Iraq fighting could push oil prices above $140 a barrel

Oil prices have jumped nearly five per cent since June 10, when ISIL fighters seized control of Mosul, while they have since attacked the country's biggest oil refinery.
Smoke rises from the the Baiji oil refinery in northern Iraq on June 19 2014. Workers were evacuated from Iraq's key Baiji refinery, local sources said, as it remained unclear who was actually in control of the plant which accounts for almost a third of the country's refining capacity. EPA / STR
Smoke rises from the the Baiji oil refinery in northern Iraq on June 19 2014. Workers were evacuated from Iraq's key Baiji refinery, local sources said, as it remained unclear who was actually in control of the plant which accounts for almost a third of the country's refining capacity. EPA / STR

Fears that the Islamist-led insurgency in Iraq could incite an oil price shock increased as fighting continued yesterday for control of the country’s biggest oil refinery.

Fighters from the Islamic State of Iraq and the Levant (ISIL) launched an attack on the Baiji refinery in northern Iraq last week as part of a wider insurgency that has also seized the second city of Mosul.

Economists fear that global oil prices could jump to as much as US$140 a barrel if oil production levels in Iraq fall because of the violence – a new threat to the global economy.

Oil prices have jumped nearly five per cent since June 10, when ISIL fighters seized control of Mosul. Brent crude, the global oil benchmark, topped $115 a barrel for the first time since September on Thursday after the US president, Barack Obama, said that American troops would not return to combat in the country.

Julian Jessop, the head of commodities research at Capital Economics, said that if the Iraq crisis continued, oil prices would likely increase to about $120 a barrel – a level that has previously been followed by a slowdown in the global economy.

“At the very least, it is hard to see a strong and sustained global recovery as long as oil prices are above $100 [a barrel],” said Mr Jessop. “If the crisis in Iraq worsens, instability could increase further in other parts of the Middle East. In these circumstances, it would not be difficult to imagine the price of Brent surging to new record highs above $140.”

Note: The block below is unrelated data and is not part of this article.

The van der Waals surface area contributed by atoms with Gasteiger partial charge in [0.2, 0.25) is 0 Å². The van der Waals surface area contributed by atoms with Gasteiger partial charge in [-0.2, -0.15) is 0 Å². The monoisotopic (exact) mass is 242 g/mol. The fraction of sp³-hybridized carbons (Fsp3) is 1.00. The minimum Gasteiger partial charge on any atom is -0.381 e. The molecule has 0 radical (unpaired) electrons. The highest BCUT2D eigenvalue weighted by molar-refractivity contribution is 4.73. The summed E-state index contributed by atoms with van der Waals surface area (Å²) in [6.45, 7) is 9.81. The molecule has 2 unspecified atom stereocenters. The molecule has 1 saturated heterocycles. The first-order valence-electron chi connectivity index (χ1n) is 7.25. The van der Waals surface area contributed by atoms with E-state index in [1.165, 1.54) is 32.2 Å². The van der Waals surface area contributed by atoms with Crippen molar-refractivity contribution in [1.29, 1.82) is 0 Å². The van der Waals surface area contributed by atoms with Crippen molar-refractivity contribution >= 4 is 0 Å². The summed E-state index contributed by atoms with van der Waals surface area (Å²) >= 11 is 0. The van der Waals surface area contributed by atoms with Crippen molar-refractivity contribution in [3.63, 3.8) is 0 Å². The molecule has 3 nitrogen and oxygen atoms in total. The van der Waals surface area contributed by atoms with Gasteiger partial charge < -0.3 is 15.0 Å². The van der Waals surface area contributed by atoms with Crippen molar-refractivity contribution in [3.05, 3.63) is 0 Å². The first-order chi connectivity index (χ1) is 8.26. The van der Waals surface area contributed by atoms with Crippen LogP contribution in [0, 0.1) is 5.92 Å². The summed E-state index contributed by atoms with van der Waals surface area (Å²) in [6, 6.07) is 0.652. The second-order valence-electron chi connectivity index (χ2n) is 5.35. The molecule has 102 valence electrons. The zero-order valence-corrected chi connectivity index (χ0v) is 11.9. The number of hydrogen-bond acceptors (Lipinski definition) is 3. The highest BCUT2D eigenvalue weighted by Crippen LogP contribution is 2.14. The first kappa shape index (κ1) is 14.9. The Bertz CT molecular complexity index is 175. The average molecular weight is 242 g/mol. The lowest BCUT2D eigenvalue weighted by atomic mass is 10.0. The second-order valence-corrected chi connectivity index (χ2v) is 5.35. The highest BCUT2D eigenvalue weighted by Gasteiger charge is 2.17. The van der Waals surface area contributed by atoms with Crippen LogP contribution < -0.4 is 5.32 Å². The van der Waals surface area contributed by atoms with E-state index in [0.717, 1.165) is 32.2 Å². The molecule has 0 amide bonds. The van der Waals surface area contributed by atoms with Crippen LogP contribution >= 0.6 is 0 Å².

However, he added that if the Iraq crisis ended quickly, the most likely outcome would be that oil prices would fall below $100 a barrel over six to nine months – a level not seen since the start of the Arab Spring in 2011.

Iraqi officials have repeatedly sought to assure international markets that the crisis, which has been mainly concentrated in the north, will not affect oil exports, which mostly come from southern Iraq.

“So far, it appears that there has not been an effect on production,” said Sarah Haggas, the regional manager for the Middle East at IHS Energy.

“The key producing fields are predominantly located in the southern Iraq, particularly in Basra Province. The field with the highest production, Rumaila, is located here. The main producing field in the north is the Kirkuk field, however lately production has been reduced because of the Kirkuk-Ceyhan pipeline being out of operation for several months [because of repeated attacks].”

Last week a report from the International Energy Agency warned that the Islamist insurgency was putting at risk a predicted 1.2 million barrel per day increase in the amount of crude oil that can be produced by Iraq – a country that was expected to account for as much as 60 per cent of Opec’s new capacity over the coming five years.

Last week, Morgan Stanley reported that it was overweight on oil and gas companies operating in Iraq’s semi-autonomous Kurdish region, whose peshmerga forces recently took over Kirkuk. Kirkuk has a multi-ethnic population and vast oilfields.

In a note to clients, analysts at Morgan Stanley initiated coverage on DNO with equal weight, and Gulf Keystone underweight. Meanwhile, it upgraded Genel to overweight “given its attractive valuation and position to benefit from the Kurdish Regional Government’s evolving circumstances”.

lbarnard@thenational.ae

* Additional reporting by Hadeel Al Sayegh

Follow us on Twitter @Ind_Insights

Published: June 21, 2014 04:00 AM

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